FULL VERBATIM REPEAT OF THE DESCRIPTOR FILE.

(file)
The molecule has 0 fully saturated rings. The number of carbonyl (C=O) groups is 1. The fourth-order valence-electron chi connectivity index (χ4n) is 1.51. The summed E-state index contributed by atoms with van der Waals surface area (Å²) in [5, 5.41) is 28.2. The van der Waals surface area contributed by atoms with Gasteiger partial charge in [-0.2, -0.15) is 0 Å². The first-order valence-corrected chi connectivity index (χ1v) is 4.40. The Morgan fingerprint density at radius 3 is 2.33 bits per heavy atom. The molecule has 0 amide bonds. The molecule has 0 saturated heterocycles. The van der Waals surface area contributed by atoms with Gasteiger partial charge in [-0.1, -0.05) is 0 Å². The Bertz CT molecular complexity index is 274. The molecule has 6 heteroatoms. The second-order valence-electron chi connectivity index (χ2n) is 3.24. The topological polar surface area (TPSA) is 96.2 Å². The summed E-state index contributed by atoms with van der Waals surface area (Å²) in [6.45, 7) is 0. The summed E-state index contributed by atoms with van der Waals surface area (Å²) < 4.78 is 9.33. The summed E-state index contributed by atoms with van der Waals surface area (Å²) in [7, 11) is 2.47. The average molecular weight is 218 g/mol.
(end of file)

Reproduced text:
The molecule has 0 fully saturated rings. The number of carbonyl (C=O) groups is 1. The fourth-order valence-electron chi connectivity index (χ4n) is 1.51. The summed E-state index contributed by atoms with van der Waals surface area (Å²) in [5, 5.41) is 28.2. The van der Waals surface area contributed by atoms with Gasteiger partial charge in [-0.2, -0.15) is 0 Å². The first-order valence-corrected chi connectivity index (χ1v) is 4.40. The Morgan fingerprint density at radius 3 is 2.33 bits per heavy atom. The molecule has 0 amide bonds. The molecule has 0 saturated heterocycles. The van der Waals surface area contributed by atoms with Gasteiger partial charge in [-0.1, -0.05) is 0 Å². The Bertz CT molecular complexity index is 274. The molecule has 6 heteroatoms. The second-order valence-electron chi connectivity index (χ2n) is 3.24. The topological polar surface area (TPSA) is 96.2 Å². The summed E-state index contributed by atoms with van der Waals surface area (Å²) in [6.45, 7) is 0. The summed E-state index contributed by atoms with van der Waals surface area (Å²) < 4.78 is 9.33. The summed E-state index contributed by atoms with van der Waals surface area (Å²) in [7, 11) is 2.47. The average molecular weight is 218 g/mol.